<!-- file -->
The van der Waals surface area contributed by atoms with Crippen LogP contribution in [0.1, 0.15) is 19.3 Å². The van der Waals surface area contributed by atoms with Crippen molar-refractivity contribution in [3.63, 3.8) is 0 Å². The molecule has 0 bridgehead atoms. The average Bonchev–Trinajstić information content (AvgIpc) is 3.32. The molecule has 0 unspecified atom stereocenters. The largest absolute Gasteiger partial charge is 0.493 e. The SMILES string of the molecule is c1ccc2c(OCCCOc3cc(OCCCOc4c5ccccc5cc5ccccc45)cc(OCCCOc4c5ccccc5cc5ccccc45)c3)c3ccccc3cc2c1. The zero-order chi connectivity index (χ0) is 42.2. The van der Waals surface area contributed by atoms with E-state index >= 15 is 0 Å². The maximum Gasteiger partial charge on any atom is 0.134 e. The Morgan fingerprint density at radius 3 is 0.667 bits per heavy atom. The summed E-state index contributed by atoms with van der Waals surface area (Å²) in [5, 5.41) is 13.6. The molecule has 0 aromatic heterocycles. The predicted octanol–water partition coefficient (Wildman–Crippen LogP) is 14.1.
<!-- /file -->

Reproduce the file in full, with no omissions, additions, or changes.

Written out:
The van der Waals surface area contributed by atoms with Crippen LogP contribution in [0.1, 0.15) is 19.3 Å². The van der Waals surface area contributed by atoms with Crippen molar-refractivity contribution in [3.63, 3.8) is 0 Å². The molecule has 0 bridgehead atoms. The average Bonchev–Trinajstić information content (AvgIpc) is 3.32. The molecule has 0 unspecified atom stereocenters. The largest absolute Gasteiger partial charge is 0.493 e. The SMILES string of the molecule is c1ccc2c(OCCCOc3cc(OCCCOc4c5ccccc5cc5ccccc45)cc(OCCCOc4c5ccccc5cc5ccccc45)c3)c3ccccc3cc2c1. The zero-order chi connectivity index (χ0) is 42.2. The van der Waals surface area contributed by atoms with E-state index >= 15 is 0 Å². The maximum Gasteiger partial charge on any atom is 0.134 e. The Morgan fingerprint density at radius 3 is 0.667 bits per heavy atom. The summed E-state index contributed by atoms with van der Waals surface area (Å²) in [5, 5.41) is 13.6. The molecule has 0 aromatic heterocycles. The predicted octanol–water partition coefficient (Wildman–Crippen LogP) is 14.1.